For decades, California’s landmark environmental law has worked in a decidedly un-environmental way.
Enacted in 1970, the California Environmental Quality Act, or CEQA, was supposed to create an environmental review process for building projects and, in theory at least, ensure that new developments did a minimum of harm to the communities where they were located.
In many ways, it has been successful. But one of the law’s requirements is an analysis of a project’s impact on transportation. And the way that provision works — the system set up to measure the impact on traffic — has paradoxically made it easier to build in the suburbs and harder to build in urban neighborhoods. The law has favored sprawl and penalized apartments in dense communities, offices near subway stops and even the creation of bike lanes — the very projects that California now realizes it needs in order to reduce its dependence on cars and cut the greenhouse gases responsible for global climate change.
Finally, state officials have released a proposal for a new way to measure transportation impacts, and it flips on its head the “car is king” thinking that has shaped California’s development patterns for the last half-century and more. The change is required by a bill passed in 2013. The author, then-Sen. Darrell Steinberg, recognized that while other state laws and polices were requiring local governments to plan their housing and transportation systems to reduce driving, limit pollution and cut greenhouse gases, CEQA often worked against those mandates.
Under current CEQA rules, a project has a negative environmental impact if it would slow the speed of traffic or add to congestion. There are several major problems with this approach.
First, if you’re measuring transportation impacts based only on how quickly cars can move, every solution will be geared toward moving cars faster. That often has translated into developers being required to add more lanes, synchronize traffic lights so cars don’t have to slow down at intersections and make other car-centric changes that create streets that are uninviting or dangerous for cyclists and walkers. Plus, when motorists are able to drive faster, they are more likely to drive more often and for longer distances, avoiding alternative modes of transportation and emitting more greenhouse gases.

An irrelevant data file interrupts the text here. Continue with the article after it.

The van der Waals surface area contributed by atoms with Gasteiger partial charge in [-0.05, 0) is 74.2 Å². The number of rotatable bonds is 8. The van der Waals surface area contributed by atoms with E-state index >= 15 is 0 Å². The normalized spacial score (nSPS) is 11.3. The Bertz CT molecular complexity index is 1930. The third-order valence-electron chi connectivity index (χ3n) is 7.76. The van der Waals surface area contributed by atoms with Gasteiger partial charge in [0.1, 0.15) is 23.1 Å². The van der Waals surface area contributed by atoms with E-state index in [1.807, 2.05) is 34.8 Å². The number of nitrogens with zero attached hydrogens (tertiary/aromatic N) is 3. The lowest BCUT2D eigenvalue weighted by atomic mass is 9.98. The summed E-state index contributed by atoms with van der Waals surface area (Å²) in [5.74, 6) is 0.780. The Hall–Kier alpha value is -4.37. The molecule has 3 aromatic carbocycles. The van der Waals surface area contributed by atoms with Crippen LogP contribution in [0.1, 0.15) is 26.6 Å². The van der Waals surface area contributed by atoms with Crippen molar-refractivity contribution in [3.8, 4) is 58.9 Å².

The current approach also makes it harder to build new apartments, offices or shops in dense urban areas and along transit lines where it’s easier to get around without a car. That’s because the rules look at transportation only in terms of moving cars; if roads can’t be widened or lanes added for cars, which is often impossible in built-out areas, then a project can be blocked. The same types of projects built way out on the undeveloped fringe typically won’t face the same hurdles during approval because the roads in such areas aren’t congested. Yet. But continued car-dependent sprawl eventually leads to more traffic, more congestion and more greenhouse gas emissions.
Under the proposed change, a project would be deemed to have a negative impact if it increased the number of cars on the road or created longer trips. (An example might be a mall built on the edge of suburbia with no transit access.) The solution, under this system, would be to find ways to reduce the need or desire to drive. That could mean providing transit passes to employees, charging for parking, funding crosswalks or improving sidewalks.
The new guidelines allow projects that are specifically designed to reduce vehicle trips, such as the creation of a new bike lane, to be exempted from lengthy transportation studies and shielded from legal challenges under CEQA. Projects such as an apartment complex built within a half-mile of a major transit stop also could escape lengthy study because they are likely to reduce car travel. Cities are expected to develop computer models to estimate how many vehicle trips a project would generate.
Since nothing with CEQA is easy or clear, the development of the new transportation analysis has been controversial. Some community groups worry that the switch will allow unchecked development that increases congestion and further clogs streets, worsening pollution.